Recommendations are on the table and include a full-on marketing communications and recognition program with a supporting website, a pre-event communication strategy and staff training — all done by us and part of our normal shebang bang. We are also pitching fundraising team and branded apparel tactics and a whole lota other action items. (I would tell you more but my sales manager Tracy Clark yells at me every time I reveal too much about how we do what we do.)
This time next year I hope to report back to you that:
- ALL 89 Autism Speaks events participated in a national fundraiser recognition program,
- The fundraiser/event participant individual income levels went through the roof … AGAIN, and
- The AS staff was so overjoyed about all the extra time they had because we managed it all they crocheted me a sweater that said, “We Believe!” or “WB” for short.
And when THAT happens, my friends, it would really be just another day at the office.
I presume that those who hoard and don’t share their results are fearful that the best practices could be used to take donations away that would otherwise be theirs.
In my experience, the barrier to new ideas (or stolen best practice) is not in finding out what the best practice is, but in convincing people to actually use that new idea consistently.
Legions of consultants and managers work to convince inertia-bound nonprofit managers and staff to try new things and not revert to the old practice as soon as left alone.
Instituting that best practice is the hard work. And really, IF someone stole your best practice, and IF they were able to implement it, and IF you lost some small amount of your income in order to seed another organization doing good work, it that a tragedy?
What do you think?
1. They recruited a set of brilliantly talented and committed volunteers.
2. They then let the volunteers do what they are personally GOOD at vs. what the fundraising effort needed.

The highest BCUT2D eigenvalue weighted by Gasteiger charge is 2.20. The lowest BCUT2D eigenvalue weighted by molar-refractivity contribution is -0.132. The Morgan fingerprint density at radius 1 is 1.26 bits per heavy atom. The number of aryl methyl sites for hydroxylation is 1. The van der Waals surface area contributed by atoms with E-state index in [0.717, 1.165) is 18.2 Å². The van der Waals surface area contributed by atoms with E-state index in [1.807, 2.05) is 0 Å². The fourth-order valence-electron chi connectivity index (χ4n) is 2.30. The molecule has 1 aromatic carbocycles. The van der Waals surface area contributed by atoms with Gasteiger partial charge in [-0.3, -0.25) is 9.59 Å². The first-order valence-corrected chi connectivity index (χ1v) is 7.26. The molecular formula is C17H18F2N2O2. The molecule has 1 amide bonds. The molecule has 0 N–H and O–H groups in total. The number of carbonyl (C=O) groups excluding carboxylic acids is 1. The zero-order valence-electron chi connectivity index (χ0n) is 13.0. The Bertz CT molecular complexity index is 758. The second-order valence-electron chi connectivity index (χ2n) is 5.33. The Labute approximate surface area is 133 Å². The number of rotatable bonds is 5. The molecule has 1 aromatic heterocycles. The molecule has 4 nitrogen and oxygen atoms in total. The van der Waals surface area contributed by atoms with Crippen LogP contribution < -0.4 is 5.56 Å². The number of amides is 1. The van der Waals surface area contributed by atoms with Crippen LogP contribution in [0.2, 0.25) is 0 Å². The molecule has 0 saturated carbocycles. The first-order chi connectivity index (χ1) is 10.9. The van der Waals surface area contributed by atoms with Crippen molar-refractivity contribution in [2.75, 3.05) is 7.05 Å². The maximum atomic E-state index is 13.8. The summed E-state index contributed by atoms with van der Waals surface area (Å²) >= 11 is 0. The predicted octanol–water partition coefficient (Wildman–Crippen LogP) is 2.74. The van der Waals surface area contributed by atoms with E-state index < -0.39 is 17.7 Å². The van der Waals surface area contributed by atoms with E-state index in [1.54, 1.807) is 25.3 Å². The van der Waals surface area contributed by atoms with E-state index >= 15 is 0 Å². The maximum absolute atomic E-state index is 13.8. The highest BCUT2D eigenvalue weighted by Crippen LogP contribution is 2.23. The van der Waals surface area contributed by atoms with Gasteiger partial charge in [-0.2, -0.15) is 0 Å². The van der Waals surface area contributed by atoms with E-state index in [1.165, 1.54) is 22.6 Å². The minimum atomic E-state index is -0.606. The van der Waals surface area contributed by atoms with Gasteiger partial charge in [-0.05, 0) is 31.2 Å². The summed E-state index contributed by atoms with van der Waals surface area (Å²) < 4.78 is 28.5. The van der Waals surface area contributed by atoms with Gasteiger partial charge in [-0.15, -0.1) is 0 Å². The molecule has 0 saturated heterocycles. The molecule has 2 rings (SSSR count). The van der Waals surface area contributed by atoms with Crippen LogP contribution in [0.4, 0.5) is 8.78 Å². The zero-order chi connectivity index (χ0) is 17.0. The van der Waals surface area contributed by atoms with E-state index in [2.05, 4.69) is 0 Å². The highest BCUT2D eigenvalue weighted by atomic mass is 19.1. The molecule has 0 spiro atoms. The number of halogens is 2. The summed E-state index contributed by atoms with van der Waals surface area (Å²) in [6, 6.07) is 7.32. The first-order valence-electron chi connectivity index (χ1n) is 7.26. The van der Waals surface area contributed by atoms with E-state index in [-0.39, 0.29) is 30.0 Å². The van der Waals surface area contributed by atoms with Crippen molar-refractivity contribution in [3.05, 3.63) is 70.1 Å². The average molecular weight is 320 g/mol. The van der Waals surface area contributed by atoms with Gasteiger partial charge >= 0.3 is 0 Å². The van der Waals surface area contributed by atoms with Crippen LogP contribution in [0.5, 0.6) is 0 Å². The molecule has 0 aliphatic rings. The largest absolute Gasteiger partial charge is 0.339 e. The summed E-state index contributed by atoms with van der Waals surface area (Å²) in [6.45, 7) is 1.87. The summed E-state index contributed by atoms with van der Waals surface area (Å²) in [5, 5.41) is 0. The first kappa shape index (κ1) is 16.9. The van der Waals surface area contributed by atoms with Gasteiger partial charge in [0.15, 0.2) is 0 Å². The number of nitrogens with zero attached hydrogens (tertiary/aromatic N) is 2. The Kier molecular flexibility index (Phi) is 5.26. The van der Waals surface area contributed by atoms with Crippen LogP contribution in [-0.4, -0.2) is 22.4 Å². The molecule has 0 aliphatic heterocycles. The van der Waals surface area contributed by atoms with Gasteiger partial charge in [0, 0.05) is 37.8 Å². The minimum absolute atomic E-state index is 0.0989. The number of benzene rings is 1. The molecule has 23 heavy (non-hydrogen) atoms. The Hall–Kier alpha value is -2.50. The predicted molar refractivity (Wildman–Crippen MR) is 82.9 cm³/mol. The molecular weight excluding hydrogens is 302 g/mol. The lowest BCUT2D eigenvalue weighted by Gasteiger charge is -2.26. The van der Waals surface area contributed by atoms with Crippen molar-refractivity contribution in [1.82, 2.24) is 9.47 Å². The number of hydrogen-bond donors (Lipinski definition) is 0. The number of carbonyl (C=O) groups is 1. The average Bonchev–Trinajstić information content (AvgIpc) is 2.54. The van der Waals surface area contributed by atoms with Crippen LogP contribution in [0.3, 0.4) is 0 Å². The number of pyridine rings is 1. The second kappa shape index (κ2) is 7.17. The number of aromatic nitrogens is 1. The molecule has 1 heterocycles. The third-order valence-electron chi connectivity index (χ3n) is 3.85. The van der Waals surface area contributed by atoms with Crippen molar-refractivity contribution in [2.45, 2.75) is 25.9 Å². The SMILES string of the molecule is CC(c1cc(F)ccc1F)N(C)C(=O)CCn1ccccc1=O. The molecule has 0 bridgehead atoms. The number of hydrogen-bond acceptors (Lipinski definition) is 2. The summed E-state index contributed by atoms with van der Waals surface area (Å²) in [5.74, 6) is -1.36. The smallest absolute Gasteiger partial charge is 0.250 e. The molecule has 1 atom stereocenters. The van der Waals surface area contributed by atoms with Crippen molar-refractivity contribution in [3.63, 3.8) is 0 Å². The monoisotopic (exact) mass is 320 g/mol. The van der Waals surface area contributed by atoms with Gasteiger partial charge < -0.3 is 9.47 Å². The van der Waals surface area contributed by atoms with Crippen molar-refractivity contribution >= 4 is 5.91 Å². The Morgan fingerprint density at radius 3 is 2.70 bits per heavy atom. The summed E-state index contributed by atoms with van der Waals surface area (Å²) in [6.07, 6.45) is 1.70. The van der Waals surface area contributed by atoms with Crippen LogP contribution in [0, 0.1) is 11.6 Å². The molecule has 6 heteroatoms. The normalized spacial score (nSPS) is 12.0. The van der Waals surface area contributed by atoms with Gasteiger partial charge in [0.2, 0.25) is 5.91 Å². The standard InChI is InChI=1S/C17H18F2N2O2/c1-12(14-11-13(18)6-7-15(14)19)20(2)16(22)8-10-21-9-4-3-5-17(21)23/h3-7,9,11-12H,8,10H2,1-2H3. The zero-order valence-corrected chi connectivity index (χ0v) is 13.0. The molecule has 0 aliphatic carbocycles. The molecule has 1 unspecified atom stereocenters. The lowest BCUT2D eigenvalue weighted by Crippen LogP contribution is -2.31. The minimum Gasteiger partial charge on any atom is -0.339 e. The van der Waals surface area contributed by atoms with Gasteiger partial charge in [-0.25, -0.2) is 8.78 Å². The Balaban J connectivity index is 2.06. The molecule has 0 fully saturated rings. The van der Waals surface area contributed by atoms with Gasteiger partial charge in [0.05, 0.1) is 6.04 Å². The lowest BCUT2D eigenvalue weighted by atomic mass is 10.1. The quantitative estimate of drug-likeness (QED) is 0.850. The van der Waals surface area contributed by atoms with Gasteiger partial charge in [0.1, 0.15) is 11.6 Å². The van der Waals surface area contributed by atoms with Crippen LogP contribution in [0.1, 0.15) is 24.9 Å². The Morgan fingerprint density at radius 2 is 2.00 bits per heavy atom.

As staff, you want these exceptional volunteers to be empowered and autonomous or you’ll end up micro-managing them. But, we also don’t need them to send our fundraising gravy train down a new, unplanned set of tracks.
Here’s what I mean. It’s just plain human nature to pick the jobs that we can accomplish easily, those we are good at. Sometimes, what we want to do because we’re good at it and what the organization NEEDS just don’t match.
Example: Exceptional marketing person wants to change the event logo. Why? It could be better. Sure, it could. Will changing it raise more money? Likely, and almost assuredly, not. In this case, it’s a peer-to-peer fundraising event. We raise money when we convince people to ask other people for money. But our exceptionally talented marketing person is now redesigning the logo… which impacts every piece of collateral we have, every brand asset, and most importantly, gets other volunteers focused on something other than raising money.
Is there ever a time to change the logo? Of course… when there is a reason more compelling than “we have a great person to do it.” Think about it. Just because you have a great car jack doesn’t mean you need to change your tire.
Party planning is another easy way for volunteers to inadvertently steer your focus into the mud. Why do people gravitate to planning the party? Because it’s a skill they have, and the job is clear. Does the event need to be planned? Sure. Does it need to completely distract the volunteer from fundraising? No. Does it completely distract them? Very often.
So, my dear nonprofit leadership comrades, how do you keep your volunteer’s eyes on the road? Have a strong vision and articulate it clearly and frequently. Good luck!
During the Special Olympics Law Enforcement Torch Run National Summit in Indianapolis, I saw big, burly police officers brought to their emotional knees by the vulnerability of a population of special needs athletes. Burly is a state of mind by the way, one which I achieve on select occasions, like when someone steals my lunch from the company fridge. I puff up pretty good on that.
These officers will stop at virtually nothing to accomplish their tasks. They will jump into ice cold water, pull planes and trains, sit on top of donut shops until you release them with donations, and they will even wear outfits like these.
Seriously, this guy could easily have pulled you over somewhere in Florida, where they are from. Knowing that he wears pants like these on off hours… for whatever reason… is likely to put a smile on your face that could make him say, “Boy, you better wipe that grin off your face before I wipe it off for you.” And, he could.
Dear Law Enforcement Torch Run officers and volunteers: We are thankful for every last one of you. We don’t care what kind of pants you wear (wink, wink).
Happy holidays everyone!